The Top Six Family Law Myths in Texas

Family law covers a wide range of legal issues related to marriage, divorce, child custody, child support, adoption, and other family-related matters. In Texas, like any other state, there are numerous misconceptions and myths surrounding family law matters that can lead to misunderstandings and misguided decisions. It is crucial to separate fact from fiction to ensure individuals have accurate information when navigating family law matters. Here are some of the most common family law myths in Texas:

  1. Mothers Always Get Custody of Children

When it comes to family law matters, few myths are as pervasive and misleading as the assumption that mothers always receive custody of children in Texas. This long-standing misconception has led to significant misunderstandings and misguided beliefs, impacting decisions made by parents and family members involved in custody disputes. In Texas, the guiding principle in all child custody cases is the best interests of the child. The courts aim to create a custody arrangement that promotes the child’s physical and emotional well-being, stability, and overall quality of life. When determining custody, judges evaluate various factors, including:

  • Parent-child relationship: The court considers the existing relationship between each parent and the child, including the level of involvement, bonding, and emotional connection.

  • Home environment: The stability and suitability of each parent’s home environment are taken into account, including factors such as the child’s living arrangements, neighborhood, and access to schools and essential services.

  • Child’s preferences: Depending on the child’s age and maturity, their preferences may be considered, although the weight given to their wishes varies depending on their age and other circumstances.

  • Parental capabilities: The court evaluates each parent’s ability to meet the child’s needs, including providing emotional support, guidance, and a safe and nurturing environment.

  • Parental history: The court examines the history of each parent’s caregiving responsibilities, involvement in the child’s life, and any previous misconduct or criminal activity that may impact the child’s well-being.

  • Co-parenting abilities: The court assesses the willingness and ability of each parent to foster a positive co-parenting relationship, encourage the child’s relationship with the other parent, and effectively communicate and make joint decisions regarding the child’s upbringing.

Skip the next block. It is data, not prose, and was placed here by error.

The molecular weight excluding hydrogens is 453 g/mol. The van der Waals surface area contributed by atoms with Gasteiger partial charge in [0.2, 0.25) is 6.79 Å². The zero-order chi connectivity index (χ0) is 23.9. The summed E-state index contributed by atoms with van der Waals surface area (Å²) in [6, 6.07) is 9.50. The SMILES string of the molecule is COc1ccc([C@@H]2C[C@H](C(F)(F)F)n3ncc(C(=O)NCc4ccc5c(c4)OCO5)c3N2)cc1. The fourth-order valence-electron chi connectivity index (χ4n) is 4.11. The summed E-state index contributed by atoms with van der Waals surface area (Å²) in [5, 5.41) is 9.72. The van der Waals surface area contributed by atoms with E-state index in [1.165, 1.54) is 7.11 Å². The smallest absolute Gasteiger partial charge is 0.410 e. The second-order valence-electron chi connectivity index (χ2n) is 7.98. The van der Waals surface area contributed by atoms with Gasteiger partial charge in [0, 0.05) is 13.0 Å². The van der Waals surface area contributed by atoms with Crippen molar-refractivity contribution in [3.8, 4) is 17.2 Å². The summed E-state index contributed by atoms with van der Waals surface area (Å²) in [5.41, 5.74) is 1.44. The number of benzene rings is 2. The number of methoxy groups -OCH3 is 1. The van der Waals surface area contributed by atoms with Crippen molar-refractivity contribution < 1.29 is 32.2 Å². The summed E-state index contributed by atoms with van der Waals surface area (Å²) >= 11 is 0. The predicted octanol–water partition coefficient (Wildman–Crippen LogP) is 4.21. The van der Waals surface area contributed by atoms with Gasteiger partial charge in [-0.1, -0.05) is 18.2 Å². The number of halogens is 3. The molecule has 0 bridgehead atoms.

It is important to emphasize that Texas family courts are bound by the principle of gender neutrality. This means that the court does not favor one parent over the other based on gender alone. Rather, the court focuses on the specific circumstances and evidence presented in each case, aiming to protect the child’s best interests without bias towards either parent.

  1. Child Support Payments Are Fixed and Unchangeable

Child support is a critical component of family law, aimed at ensuring the financial well-being of children when their parents are no longer together. In reality, Texas law allows for modifications to child support orders under certain circumstances. Child support is determined based on guidelines set forth in the Texas Family Code. These guidelines consider factors such as the income of both parents, the number of children involved, and the custody arrangement. Once the court establishes a child support order, it is legally binding, and both parents are obligated to comply with its terms.

Contrary to popular belief, child support payments in Texas are not set in stone and can be modified under certain circumstances. It is essential to understand the following scenarios where modifications can occur:

  • Substantial Change in Circumstances:

If there has been a substantial change in the circumstances of either parent, such as a significant increase or decrease in income, loss of employment, or changes in the child’s needs, the court may consider modifying the child support order. It is crucial to demonstrate that the change is significant enough to warrant a modification.

  • Three-Year Rule:

Under the “three-year rule” in Texas, a child support order can be modified if the monthly amount of the existing order differs by either 20% or $100 from the amount that would be awarded under the current child support guidelines. This rule allows for a modification every three years or more frequently if the substantial change in circumstances applies.

  • Emancipation of the Child:

When a child reaches the age of majority (18 years) or becomes emancipated before turning 18, the child support order can be modified or terminated. It is important to note that certain circumstances, such as a child with disabilities, may extend the obligation for child support beyond the age of majority.

  • Agreement Between the Parties:

Parents can voluntarily agree to modify child support payments outside of court. However, it is crucial to ensure that any modifications are documented, signed, and approved by the court to avoid any future disputes.

  1. Pre-nuptial Agreements Are Only for the Wealthy

Pre-nuptial agreements, often referred to as prenups, are legal documents that couples sign before getting married to outline how their assets and debts will be divided in the event of a divorce. However, there is a common misconception in Texas that prenuptial agreements are only necessary for wealthy individuals. In reality, prenups can be beneficial for couples of all financial backgrounds. Prenuptial agreements are not solely focused on protecting significant wealth. They also safeguard assets that individuals acquire before marriage, such as personal property, real estate, retirement savings, and even businesses. Regardless of the overall value of these assets, a prenup ensures that they remain protected and allocated according to the couple’s wishes.